Several themes mentioned in this blog are colliding in the following preprint. First thanks to the Moore's law we have the ability to do high resolution imagery with smartphone cameras like the Lumia 1020. Then there is this imaging with nature theme and then there is the sparse phase retrieval problem. I say sparse but there is no connection to that in this preprint and much like FROG (see here and here also), time will tell. What is so interesting here is that there is no need to know the transmission matrix or even the need for a time of flight cameras to see around the corners: A smartphone camera is all you need.
On a more general note, those quantum optic problems seem to have solutions for sparse imaging but there isn't much of a literature on the subject, in particular, since everybody is focused on correlation type of imaging, other types of nonlinearities such as triple correlation interferometry seem to be left on their own device (see the vocabulary used here and here). Anyway, enjoy!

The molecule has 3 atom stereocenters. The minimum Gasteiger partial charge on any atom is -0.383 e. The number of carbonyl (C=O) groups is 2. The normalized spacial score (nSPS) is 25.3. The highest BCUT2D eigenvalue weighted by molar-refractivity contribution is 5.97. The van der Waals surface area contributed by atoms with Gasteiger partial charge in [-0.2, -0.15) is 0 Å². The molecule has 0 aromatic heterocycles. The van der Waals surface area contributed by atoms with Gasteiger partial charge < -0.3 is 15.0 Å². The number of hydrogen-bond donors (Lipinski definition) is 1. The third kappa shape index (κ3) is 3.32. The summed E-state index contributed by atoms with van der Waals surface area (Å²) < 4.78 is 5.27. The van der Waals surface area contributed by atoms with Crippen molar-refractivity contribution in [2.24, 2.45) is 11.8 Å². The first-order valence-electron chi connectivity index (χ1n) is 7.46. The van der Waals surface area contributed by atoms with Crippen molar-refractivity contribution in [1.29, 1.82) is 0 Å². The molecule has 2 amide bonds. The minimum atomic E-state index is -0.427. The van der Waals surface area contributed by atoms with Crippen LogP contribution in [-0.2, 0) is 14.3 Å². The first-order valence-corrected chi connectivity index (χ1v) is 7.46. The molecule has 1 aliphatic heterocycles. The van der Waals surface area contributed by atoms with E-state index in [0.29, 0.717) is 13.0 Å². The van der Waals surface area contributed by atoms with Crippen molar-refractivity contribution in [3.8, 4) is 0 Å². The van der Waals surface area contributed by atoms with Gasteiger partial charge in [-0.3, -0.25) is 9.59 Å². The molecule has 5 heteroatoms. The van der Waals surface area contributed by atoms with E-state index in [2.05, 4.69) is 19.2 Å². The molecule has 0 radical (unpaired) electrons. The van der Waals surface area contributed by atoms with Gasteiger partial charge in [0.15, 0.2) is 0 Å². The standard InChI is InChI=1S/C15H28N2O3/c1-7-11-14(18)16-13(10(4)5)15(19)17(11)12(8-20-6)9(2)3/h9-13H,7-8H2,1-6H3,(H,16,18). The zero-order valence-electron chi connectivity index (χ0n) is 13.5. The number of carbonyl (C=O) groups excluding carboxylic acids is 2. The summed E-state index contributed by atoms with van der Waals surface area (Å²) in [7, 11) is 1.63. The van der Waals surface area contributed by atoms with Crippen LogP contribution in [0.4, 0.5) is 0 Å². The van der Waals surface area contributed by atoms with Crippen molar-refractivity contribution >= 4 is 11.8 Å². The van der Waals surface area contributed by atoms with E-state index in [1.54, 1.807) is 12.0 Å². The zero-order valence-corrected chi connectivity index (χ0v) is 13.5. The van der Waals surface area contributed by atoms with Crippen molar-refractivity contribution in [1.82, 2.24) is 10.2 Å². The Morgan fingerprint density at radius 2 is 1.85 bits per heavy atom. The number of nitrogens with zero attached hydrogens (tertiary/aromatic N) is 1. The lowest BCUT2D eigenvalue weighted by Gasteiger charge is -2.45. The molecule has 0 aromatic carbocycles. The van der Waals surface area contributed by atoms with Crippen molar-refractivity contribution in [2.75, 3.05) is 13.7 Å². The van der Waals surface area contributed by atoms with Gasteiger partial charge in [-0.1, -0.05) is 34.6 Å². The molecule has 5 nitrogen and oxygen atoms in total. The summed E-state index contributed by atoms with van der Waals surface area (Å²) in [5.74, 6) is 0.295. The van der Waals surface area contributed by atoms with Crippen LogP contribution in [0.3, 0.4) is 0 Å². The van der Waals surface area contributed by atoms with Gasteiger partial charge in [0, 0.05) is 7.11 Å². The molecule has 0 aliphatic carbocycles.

( and by the way, no, the speckle is not the problem, it was, and continues to be the solution)
Non-invasive real-time imaging through scattering layers and around corners via speckle correlations by Ori Katz, Pierre Heidmann, Mathias Fink, Sylvain Gigan
Imaging with optical resolution through and inside complex samples is a difficult challenge with important applications in many fields. The fundamental problem is that inhomogeneous samples, such as biological tissues, randomly scatter and diffuse light, impeding conventional image formation. Despite many advancements, no current method enables to noninvasively image in real-time using diffused light. Here, we show that owing to the memory-effect for speckle correlations, a single image of the scattered light, captured with a standard high-resolution camera, encodes all the information that is required to image through the medium or around a corner. We experimentally demonstrate single-shot imaging through scattering media and around corners using incoherent light and various samples, from white paint to dynamic biological samples. Our lensless technique is simple, does not require laser sources, wavefront-shaping, nor time-gated detection, and is realized here using a camera-phone. It has the potential to enable imaging in currently inaccessible scenarios.
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